A development environment is a combination of a text editor and the Python interpreter. The text editor allows you to write the code. The interpreter provides a way to execute the code you've written. A text editor can be as simple as Notepad on Windows or more complicated as a complete integrated development environment (IDE) such as PyCharm which runs on any major operating system.
Python code needs to be written, executed and tested to build applications. The text editor provides a way to write the code. The interpreter allows it to be executed. Testing to see if the code does what you want can either be done manually or by unit and functional tests.
Here's what I (the author of Full Stack Python, Matt Makai) use to develop most of my Python applications. I have a Macbook Pro with Mac OS X as its base operating system. Ubuntu 14.04 LTS is virtualized on top with Parallels. My code is written in vim and executed with the Python 2.7.x interpreter via the command line. I use virtualenv to create separate Python interpreters with their own isolated application dependencies and virtualenvwrapper to quickly switch between the interpreters created by virtualenv.
That's a common set up but you can certainly write great code with a much less expensive set up or a cloud-based development environment.
vim is my editor of choice and installed by default on most *nix systems.
emacs is another editor often used on *nix.
Thonny is an open source Python IDE for new programmers. The tool bakes in syntax highlighting, code completion, a simple debugger, a beginner-friendly shell and in situ documentation to assist new developers who are just starting to code.
Wing IDE is a paid development environment with integrated debugging and code completion.
Sublime Text versions 2 and 3 (currently in beta) are popular text editors that can be extended with code completion, linting, syntax highlighting and other features using plugins. If you are considering using Sublime Text for Python development, check out this 2016 in review - likes and dislikes about Sublime Text post that summarizes many of the positives and negatives of using the editor.
Several cloud-based development environments have popped up over the past several years. These hosted environments can work well when you are learning or stuck on a machine with a web browser but otherwise no administrative privileges to install your own software. Most of these have free tiers for getting started and then require payment as you scale up your application.
CodeAnywhere is a cloud IDE that can be used in the web browser or on an iOS or Android device.
Cloud9 began as an independent company and is now owned by Amazon as part of Amazon Web Services.
Terminal is another cloud environment that emphasizes their hosted database services in addition to the IDE.
Development environments are unique to each programmer because Python is used for many different purposes. The following guides range from web development to DevOps and from getting started to data science. Even though your environment requirements are unique, you should be able to find someone who has set up something similar to what you need. Use that configuration as a starting point and customize it from there.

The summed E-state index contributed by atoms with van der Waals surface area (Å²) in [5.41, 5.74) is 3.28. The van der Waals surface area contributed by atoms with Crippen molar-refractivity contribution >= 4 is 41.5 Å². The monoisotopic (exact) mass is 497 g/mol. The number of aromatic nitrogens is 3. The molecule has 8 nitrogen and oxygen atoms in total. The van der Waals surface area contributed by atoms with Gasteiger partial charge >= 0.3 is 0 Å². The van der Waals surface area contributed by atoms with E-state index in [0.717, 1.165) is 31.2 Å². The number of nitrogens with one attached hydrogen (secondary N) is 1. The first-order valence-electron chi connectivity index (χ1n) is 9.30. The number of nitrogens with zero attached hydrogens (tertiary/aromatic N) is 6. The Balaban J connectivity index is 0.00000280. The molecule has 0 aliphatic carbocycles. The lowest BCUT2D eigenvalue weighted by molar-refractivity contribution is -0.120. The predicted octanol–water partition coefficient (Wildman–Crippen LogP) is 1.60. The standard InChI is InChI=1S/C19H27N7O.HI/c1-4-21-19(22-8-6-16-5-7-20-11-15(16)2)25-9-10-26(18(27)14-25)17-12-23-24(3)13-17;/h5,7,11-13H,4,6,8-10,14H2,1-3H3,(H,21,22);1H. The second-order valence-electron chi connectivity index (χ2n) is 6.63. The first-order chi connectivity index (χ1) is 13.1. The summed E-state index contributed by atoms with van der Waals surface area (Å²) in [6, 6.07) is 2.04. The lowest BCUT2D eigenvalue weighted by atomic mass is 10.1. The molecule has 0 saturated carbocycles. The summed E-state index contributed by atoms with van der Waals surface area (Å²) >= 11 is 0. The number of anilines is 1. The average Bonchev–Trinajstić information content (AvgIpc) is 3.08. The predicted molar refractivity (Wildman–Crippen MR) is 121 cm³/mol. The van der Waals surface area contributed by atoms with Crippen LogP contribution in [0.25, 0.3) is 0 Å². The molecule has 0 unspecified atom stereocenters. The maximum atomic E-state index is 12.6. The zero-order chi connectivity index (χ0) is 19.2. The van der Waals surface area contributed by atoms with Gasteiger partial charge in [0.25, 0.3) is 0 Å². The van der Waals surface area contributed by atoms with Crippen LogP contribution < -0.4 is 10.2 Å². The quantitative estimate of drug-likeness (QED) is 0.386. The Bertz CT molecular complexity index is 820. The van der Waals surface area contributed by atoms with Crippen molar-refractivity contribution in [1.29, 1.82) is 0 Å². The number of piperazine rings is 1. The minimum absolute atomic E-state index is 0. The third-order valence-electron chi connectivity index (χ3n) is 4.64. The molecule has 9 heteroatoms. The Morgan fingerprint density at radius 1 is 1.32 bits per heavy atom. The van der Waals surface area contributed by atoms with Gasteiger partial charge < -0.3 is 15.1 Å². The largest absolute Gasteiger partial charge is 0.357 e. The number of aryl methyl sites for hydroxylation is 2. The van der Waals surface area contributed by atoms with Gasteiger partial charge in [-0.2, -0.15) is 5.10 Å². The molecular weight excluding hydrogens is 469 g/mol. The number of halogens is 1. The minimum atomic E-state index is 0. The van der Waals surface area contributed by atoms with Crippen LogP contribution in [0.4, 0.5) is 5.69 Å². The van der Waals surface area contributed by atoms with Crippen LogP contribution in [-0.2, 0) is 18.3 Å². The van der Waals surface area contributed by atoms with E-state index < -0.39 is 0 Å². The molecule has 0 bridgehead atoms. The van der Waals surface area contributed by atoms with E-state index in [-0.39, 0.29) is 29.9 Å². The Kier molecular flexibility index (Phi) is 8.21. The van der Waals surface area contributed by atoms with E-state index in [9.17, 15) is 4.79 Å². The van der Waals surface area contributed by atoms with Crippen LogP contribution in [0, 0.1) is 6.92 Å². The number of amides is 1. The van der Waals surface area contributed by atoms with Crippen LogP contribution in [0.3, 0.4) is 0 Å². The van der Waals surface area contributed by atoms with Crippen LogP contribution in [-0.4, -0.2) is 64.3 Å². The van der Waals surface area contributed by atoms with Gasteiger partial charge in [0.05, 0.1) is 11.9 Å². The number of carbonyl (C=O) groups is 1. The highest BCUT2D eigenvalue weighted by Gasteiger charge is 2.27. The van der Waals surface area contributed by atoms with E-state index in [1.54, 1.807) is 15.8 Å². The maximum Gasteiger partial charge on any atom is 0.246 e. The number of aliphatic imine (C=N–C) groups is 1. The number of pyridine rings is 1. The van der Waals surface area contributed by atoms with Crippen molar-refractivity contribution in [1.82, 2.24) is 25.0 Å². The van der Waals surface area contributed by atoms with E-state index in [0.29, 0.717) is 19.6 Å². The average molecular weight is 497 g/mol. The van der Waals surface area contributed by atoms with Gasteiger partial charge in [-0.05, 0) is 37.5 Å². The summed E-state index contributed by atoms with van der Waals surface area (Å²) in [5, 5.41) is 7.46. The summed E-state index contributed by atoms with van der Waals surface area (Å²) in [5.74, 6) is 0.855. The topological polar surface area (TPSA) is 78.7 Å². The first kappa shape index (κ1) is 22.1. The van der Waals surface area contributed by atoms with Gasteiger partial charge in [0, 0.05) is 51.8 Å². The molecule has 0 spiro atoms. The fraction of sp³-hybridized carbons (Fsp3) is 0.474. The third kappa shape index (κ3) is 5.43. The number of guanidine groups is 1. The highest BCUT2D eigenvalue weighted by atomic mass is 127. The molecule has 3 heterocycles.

The definitive guide to setup my Python workspace is geared towards using Python for data science but the guide remains useful for configuring your system for any type of Python work. There is some solid advice in the post about not adulterating your global Python installation as well as how to split out many virtual environments for Python 2 & 3.
Real Python has an awesome, detailed post on setting up your Sublime Text 3 environment as a full-fledged IDE.
Choosing the best Python IDE is a review of six IDEs. PyCharm, Wing IDE and PyDev stand out above the other three in this review.
Three Ways to Install Python on your Windows Computer provides multiple avenues for Windows users to get Python on their machine before setting up the rest of their development environment. Unlike macOS and Linux, the Windows operating system does not include Python with its default installation.
PyCharm vs Sublime Text has a comparison of several features between the two editors.
PyCharm: The Good Parts shows you how to be more efficient and productive with that IDE if it's your choice for writing Python code.
JetBrains' PyCharm Blog is required reading if you're using the IDE or considering trying it. One of the core developers also has an interview on the Talk Python to Me podcast that's worth listening to.
The Joy of Linux Desktop Environments talks about desktop environments, not specifically development environments, but provides an explanation for why the core Linux operating system is awesome for being unbundled from the desktop environment itself. You can change your desktop environment from just a command line without a windowing system to a full windowed system provided by Gnome, KDE or Unity for using the system and getting your programming work done.
The Hitchhiker's Guide to Python has a page dedicated to development environments.
If you're considering the cloud-based development environment route, check out this great article comparing Cloud9, Koding and Nitrous.io by Lauren Orsini. She also explains more about what a cloud IDE is and is not.